There are two inevitable truths in the world of housing. The first is that everyone needs somewhere to live. The second is that not everyone has somewhere to live. Hundreds of startups failed during the pandemic. This may have been due to the inability to adapt to a digital working environment, or simply due to that the financials behind the operation were ravaged by lockdowns. Nevertheless, business owners lost a lot of money. But if you are truly an entrepreneur, you don’t quit at failure, you find a way. You have no money, but you have a property.
Currently, home equity loans and cash-out refinances are the most common ways for homeowners to tap into their home’s equity without moving out. However, these forms of refinancing usually hold strict requirements, especially for people with low credit scores.
The guidelines for a Mortgage Refinancing are: (According to Rocket Mortgage)
One (or more) doesn’t apply to you? That’s unfortunate. The other common options are either to sell your home or to put it up for rent. Even so, this process takes time and has other costs associated with it, not taking into consideration that you would have to look for another place to live. There has to be an alternative to selling or renting.
Leasebacks. A simple way to sell your home, free up that equity, and stay as a renter. A way for entrepreneurs to revamp their startups from the same garage. A leaseback isn’t unique to entrepreneurs – or anyone at all. This method applies to current employees, those who work on-site, and those whose jobs just became fully remote. Leaseback agreements can help everyone with a property under their name free up equity. A spin is past due in the static world of real estate. Simply buying and selling won’t cut it in today’s faster-than-ever world. A turning of the tables is coming and leasebacks will be a part of it.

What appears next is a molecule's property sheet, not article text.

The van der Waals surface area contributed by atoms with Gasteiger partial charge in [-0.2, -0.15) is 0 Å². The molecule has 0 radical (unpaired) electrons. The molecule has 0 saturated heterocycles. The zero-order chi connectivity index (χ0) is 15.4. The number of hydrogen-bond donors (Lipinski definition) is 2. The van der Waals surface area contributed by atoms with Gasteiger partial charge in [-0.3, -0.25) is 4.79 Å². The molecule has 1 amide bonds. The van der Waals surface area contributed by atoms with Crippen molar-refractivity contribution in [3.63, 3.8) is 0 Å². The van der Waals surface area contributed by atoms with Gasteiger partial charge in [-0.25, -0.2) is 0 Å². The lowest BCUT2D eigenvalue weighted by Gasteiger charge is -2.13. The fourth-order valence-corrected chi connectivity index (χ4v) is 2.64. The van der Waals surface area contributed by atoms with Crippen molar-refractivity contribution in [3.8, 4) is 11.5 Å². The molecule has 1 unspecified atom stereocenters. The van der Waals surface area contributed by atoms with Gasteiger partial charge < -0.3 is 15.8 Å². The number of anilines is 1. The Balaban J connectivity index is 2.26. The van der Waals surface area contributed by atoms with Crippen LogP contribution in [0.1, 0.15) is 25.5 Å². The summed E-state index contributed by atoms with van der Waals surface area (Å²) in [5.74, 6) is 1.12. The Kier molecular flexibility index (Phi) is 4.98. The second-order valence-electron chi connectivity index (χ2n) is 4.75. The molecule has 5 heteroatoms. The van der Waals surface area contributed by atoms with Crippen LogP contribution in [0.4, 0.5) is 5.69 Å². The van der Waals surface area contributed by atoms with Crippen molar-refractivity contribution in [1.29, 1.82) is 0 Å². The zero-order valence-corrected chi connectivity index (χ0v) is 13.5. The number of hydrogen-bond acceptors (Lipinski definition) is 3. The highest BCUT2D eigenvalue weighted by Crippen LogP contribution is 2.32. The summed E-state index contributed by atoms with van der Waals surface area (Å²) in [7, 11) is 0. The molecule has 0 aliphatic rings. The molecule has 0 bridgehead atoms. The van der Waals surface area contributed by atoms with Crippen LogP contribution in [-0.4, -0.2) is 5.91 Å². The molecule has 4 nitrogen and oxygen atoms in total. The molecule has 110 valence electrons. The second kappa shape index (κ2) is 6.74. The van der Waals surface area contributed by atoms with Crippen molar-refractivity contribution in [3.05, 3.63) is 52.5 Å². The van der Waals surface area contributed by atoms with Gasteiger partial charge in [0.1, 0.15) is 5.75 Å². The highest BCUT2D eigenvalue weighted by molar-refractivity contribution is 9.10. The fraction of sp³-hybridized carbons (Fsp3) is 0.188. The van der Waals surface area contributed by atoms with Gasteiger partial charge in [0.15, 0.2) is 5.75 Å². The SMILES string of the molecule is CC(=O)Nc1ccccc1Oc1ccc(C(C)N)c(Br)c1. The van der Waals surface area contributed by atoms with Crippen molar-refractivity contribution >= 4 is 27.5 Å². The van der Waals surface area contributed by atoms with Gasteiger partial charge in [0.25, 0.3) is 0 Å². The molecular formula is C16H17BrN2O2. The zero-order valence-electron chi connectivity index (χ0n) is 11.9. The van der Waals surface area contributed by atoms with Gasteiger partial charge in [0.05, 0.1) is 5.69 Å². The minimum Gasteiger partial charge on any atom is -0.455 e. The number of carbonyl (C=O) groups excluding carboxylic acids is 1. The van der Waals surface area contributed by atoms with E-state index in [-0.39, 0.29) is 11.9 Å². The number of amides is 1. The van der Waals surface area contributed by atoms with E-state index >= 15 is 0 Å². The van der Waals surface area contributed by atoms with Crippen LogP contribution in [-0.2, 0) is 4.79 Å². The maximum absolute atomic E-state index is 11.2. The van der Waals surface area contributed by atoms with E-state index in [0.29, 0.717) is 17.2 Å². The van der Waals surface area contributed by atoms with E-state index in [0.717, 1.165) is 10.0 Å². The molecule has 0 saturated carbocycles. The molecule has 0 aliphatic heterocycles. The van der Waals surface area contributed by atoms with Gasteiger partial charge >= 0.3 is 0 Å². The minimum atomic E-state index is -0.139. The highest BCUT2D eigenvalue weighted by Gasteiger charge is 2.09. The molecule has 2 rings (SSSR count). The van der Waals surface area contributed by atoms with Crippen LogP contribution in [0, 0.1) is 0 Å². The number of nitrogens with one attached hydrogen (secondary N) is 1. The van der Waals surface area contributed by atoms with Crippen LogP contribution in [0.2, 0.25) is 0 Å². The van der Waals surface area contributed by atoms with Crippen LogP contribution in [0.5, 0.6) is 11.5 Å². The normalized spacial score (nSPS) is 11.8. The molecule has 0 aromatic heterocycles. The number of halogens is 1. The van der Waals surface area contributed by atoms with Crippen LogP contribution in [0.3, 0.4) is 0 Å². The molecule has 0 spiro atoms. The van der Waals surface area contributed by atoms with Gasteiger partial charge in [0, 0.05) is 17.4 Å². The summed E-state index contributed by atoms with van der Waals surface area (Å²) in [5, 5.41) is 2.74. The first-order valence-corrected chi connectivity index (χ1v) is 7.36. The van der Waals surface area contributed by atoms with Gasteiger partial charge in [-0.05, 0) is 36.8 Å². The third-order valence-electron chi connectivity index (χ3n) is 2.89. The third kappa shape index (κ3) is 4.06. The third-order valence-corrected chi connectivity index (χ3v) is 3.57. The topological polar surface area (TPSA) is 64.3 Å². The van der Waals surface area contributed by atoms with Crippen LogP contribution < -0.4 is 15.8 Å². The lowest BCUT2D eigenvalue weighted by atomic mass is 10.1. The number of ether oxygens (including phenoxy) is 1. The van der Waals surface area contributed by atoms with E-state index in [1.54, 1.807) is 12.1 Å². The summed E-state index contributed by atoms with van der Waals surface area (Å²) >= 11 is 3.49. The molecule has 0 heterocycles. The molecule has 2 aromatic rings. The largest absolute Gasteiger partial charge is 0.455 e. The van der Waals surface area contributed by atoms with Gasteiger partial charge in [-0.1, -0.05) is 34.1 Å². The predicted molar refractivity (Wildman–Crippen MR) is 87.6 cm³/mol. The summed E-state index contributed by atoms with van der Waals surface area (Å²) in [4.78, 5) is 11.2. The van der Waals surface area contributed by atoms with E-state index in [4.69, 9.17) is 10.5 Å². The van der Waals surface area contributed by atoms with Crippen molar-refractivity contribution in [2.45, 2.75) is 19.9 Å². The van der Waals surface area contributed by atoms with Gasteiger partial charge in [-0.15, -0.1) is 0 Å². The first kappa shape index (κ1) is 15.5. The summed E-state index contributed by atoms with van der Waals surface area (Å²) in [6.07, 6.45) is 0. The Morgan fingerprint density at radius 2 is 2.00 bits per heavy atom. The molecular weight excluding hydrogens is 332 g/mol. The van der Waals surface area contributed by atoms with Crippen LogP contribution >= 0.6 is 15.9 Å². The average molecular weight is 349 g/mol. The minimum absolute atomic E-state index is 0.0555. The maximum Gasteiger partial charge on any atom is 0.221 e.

Even after the exponential growth of online working platforms like Google Meets and co-working spaces like WeWork, relocation due to employment is still the most common reason for people to move out of their homes. If an employee doesn’t have the equity to buy another home, a firm start date means they’ll have to sell their home as quickly as possible in a fluctuating market. This won’t happen when leasebacks are adopted since you can sell before you move out, long before. The homeowner sells to rent when the market is doing well, before the job offer even comes, and is quick on his feet as soon as it does.
A lot of businesses have applied a completely remote approach, making people reevaluate their living situations. If you don’t need to move out to change jobs, the question changes from where do you need to live to where do you want to live?
This is where the idea of rent becomes appealing. Rent doesn’t bind you to a multi-decade mortgage, and you don’t need to afford the home to live in it. You can roam New York’s upper east side for a year, and then wake up with a coffee in an alpine hut the next. You also have the freedom to not be sure. You could sell the house you live in through a leaseback, start paying rent and just stay home. You’ve suddenly unlocked more money and more time.
This type of flexibility is one of the reasons that sale-leasebacks are becoming more common in every way. Businesses have been doing this for decades. Selling their office space to free up capital without leaving the office. This allows companies to invest that equity in expanding their business. When it comes to homes, a sale-leaseback helps you avoid relocating yourself by relocating your money instead.
According to Investopedia, the average American mortgage owner holds over $185,000 in equity. Companies like Sell2Rent are committed to easing and spreading the idea of leasebacks to Americans. This trend could prove beneficial for economic reasons, but it’s especially helpful for societal reasons. Freeing up this equity could help keep kids in school, send others to college, help more retire, and let you build that promising startup – stress-free.